This continues to be a solidly enjoyable series, even though several aspects of it are a little too frustrating and obvious and the author is already reusing the “relationship developments occurring while a character is delirious from illness” cliche. This is one of those series that has a high possibility of eventually growing stale, but for now I still love Hori and Miyamura and I like the artwork. I'm definitely planning on picking up the next volume.

Extras:
  • One full-color image of Remi, Sengoku, and Kouno. The inside front cover also has a cute little related picture of Remi acting goofy with the other two student council members.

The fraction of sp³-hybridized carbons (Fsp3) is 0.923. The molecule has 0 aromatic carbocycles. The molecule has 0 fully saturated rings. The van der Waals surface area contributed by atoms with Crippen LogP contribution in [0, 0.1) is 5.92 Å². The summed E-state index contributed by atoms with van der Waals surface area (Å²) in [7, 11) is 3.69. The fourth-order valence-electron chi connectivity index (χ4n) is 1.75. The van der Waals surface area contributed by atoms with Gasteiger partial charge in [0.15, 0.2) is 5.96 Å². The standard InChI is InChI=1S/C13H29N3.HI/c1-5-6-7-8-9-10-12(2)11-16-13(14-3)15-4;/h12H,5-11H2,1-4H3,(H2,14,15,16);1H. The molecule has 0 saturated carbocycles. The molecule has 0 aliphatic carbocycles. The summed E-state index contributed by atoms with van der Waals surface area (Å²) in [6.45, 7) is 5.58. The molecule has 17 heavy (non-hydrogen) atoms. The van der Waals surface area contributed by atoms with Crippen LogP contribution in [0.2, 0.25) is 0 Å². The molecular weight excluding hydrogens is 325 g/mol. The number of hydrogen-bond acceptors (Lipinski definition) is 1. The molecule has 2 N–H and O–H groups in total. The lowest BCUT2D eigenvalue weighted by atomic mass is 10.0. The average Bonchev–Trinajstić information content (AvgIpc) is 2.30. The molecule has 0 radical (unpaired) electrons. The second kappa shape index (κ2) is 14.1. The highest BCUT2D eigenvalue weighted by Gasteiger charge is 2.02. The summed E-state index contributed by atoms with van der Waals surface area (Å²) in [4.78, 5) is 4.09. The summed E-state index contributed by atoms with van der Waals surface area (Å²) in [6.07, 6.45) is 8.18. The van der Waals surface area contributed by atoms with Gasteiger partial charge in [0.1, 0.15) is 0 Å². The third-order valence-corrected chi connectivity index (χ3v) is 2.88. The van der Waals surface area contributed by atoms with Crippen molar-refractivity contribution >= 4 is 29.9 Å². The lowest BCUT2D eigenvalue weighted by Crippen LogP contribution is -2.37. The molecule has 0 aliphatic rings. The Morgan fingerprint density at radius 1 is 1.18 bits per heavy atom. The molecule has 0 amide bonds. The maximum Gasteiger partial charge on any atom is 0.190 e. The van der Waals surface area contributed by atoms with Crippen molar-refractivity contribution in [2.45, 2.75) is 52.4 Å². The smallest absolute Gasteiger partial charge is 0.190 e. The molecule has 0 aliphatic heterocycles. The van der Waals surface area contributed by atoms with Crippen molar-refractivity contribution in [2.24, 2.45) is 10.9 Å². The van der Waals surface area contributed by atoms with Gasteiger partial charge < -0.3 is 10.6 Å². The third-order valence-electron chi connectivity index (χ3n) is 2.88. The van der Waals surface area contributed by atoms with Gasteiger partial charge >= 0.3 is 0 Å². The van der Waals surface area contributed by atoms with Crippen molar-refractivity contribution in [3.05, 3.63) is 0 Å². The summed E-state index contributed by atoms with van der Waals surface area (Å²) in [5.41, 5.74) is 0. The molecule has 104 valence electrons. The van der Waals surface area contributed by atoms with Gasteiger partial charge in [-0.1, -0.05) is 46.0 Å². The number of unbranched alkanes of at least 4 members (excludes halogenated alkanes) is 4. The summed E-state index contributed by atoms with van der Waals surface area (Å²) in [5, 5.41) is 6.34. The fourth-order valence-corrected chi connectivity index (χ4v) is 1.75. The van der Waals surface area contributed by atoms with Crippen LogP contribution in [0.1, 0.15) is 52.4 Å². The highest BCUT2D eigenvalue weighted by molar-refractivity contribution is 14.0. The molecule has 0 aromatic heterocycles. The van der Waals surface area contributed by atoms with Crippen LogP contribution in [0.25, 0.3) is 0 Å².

• One page of translation notes.
  • A 3-page bonus manga. It's a continuation of Ishikawa's weird dream in which Miyamura is an adorable little cat person. This time around, he's joined by Sengoku in adorable little cat person form.
  • The inside back cover includes a funny one-page bonus manga in which Hori complains about Miyamura's perfect hair (and Sengoku notices her casual mention of having brushed it before - yeah, Hori and Miyamura are fooling no one but themselves).
Read-alikes and Watch-alikes:
  • Kare Kano (manga) by Masami Tsuda; His and Her Circumstances (anime TV series) - This series has a different sort of energy, but it might still work for those looking for something else in which two students wear masks at school and discover each other's true selves.